Sunday, November 23, 2008

All these wonders by the Master's hand

The following excerpt from a Los Angeles Times story made me almost cry on Friday, and has been haunting me since then. It's not that I have an illusion that I could ever "save" a child in a situation as bad as this one, but thinking about it reminds me how much I would love to actually raise and nurture a child. Maybe it's a ridiculous concept -- having that wish to nurture a child in ways in which one was not nurtured oneself (I don't think that kind of motive is exactly a successful one for raising a child, since it projects too much of the caregiver's unmet needs onto him or her).

However, that fantasy is still there: the fantasy of being a stay-at-home parent with a co-parent like W. or someone similar. It makes my heart ache because I know it's unlikely that I will ever be living in that type of situation. I supposed it's probably better to cultivate fantasies that have a greater likelihood of being actualized....
Cowburn and her husband had tried unsuccessfully to get their insurance company to pay for mental health treatment for the boy. The difficulty she had keeping him under control had already helped drive her to attempt suicide last year. Now she felt she had only one option: She flew with her child to Nebraska last week and tearfully left him there.
About four years ago, a crack addict in a North Carolina Wal-Mart handed her 16-month-old son to Melyssa Cowburn and promised to return after buying diapers. When the woman didn't come back, Cowburn -- herself adopted -- became the boy's guardian.

"I was 24," said Cowburn, who asked that the boy not be named in this article. "I just thought, 'I'm going to love this little guy, and it's just going to make everything better.' "

That wasn't the case. The child screamed for hours on end and kicked at her. As he grew, he learned how to rip molding off doorways in their rented houses and stab Cowburn's cat. He was routinely expelled from day-care programs for violence.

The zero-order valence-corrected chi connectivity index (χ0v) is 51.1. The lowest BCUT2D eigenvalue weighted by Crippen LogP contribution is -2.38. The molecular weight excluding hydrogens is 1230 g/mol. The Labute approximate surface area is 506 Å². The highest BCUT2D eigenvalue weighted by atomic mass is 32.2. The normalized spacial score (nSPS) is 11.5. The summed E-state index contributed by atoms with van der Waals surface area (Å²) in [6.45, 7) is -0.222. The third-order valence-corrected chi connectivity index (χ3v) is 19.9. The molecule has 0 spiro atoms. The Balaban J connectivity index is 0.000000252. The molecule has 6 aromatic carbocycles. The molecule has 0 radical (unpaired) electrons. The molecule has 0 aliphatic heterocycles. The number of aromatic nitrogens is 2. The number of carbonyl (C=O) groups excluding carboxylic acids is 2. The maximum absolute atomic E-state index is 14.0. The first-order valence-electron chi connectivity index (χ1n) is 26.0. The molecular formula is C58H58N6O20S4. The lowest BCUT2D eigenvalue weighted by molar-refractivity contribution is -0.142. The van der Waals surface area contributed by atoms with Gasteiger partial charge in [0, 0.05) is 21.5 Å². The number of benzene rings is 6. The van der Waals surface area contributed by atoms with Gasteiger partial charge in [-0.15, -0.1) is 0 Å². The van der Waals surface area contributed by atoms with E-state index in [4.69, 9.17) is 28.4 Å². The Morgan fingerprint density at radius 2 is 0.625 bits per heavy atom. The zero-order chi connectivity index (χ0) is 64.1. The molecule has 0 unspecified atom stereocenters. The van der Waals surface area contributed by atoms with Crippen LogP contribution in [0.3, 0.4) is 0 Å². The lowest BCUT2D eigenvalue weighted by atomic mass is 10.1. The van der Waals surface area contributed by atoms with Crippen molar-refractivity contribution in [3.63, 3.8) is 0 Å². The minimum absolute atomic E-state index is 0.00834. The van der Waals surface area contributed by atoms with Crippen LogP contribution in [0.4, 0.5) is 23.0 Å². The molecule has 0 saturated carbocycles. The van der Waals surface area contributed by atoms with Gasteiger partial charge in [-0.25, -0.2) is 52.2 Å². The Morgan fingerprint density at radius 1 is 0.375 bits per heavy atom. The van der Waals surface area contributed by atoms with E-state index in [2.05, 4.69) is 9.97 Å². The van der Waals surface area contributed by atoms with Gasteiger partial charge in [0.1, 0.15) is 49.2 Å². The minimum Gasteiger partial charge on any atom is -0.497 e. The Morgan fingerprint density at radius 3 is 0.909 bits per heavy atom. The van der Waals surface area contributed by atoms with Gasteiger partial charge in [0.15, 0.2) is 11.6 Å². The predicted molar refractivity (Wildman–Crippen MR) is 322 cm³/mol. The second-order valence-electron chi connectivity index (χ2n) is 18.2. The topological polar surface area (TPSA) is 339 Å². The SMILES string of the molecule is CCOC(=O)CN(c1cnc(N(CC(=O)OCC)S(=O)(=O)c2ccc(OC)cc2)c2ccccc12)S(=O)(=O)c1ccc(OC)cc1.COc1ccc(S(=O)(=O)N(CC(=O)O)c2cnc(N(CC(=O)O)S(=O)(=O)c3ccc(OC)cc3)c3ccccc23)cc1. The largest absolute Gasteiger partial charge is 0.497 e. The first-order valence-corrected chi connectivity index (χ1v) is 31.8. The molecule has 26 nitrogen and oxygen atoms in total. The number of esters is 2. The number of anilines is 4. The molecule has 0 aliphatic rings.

Cowburn said she took him to a hospital after one violent episode, and doctors diagnosed him with reactive attachment disorder, a rare condition that warps a child's personal relationships and stems from early abandonment. She later learned that the boy's birth mother was schizophrenic.

Cowburn's husband, Adam, an ex-Marine, rejoined the military to pay for the child's medications. He was deployed to Afghanistan last year. Melyssa Cowburn returned to Omaha, where her mother lives. At wit's end, she swallowed prescription pills one night and was rushed to the hospital. Her 79-year-old mother was unable to care for the boy while Cowburn recovered. The child was placed into Nebraska foster care for several months.

The state said the child seemed to improve, but Cowburn said he simply returned with a new roster of curse words. Cowburn's husband was deployed to Washington state, where the couple struggled to get insurance to cover medications. Social workers there said they could not take the child unless the parents were abusing him.

In despair after the assault on a friend's infant, the fire and the flood, Cowburn took her boy back to Omaha and drove him to Immanuel Medical Center the night of Nov. 13. She told him she was taking him to the hospital so he could get better.

"Maybe," the child said, according to Cowburn, "you can find a little boy who's better."

"I don't want anyone better," Cowburn said. "I want you."

She cried the entire drive back to her mother's home.

     ~ from “Parents' despair is left at Nebraska's doorstep” by Nicholas Riccardi
     Los Angeles Times; November 21, 2008


The Angry Young Man said...

That sucks, but better to dump the little monster now before he kills their entire family and roasts their cat. The road to hell is paved with good intentions, you know.

joe said...

You are a freak, mang! You need to be isolated from the population!

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BigAssBelle said...

what a fucking tragedy. all the way around, from the unwanted child handed off to a stranger, to the damaged child making life intolerable for caring parents. one of the heartbreaks of my life in child welfare was seeing those kids who are too damaged, too wounded, to ever recover. it makes me so angry i can hardly bear it.

joe, i think you'd be a wonderful, loving father and i expect that any child in your care would benefit. you're right, that it's not a good reason to have a child, the wish to parent as we were not parented. that doesn't mean that you wouldn't be a good father. anyone with your compassion, acceptance, understanding, warmth and love has a leg up on most of humanity.

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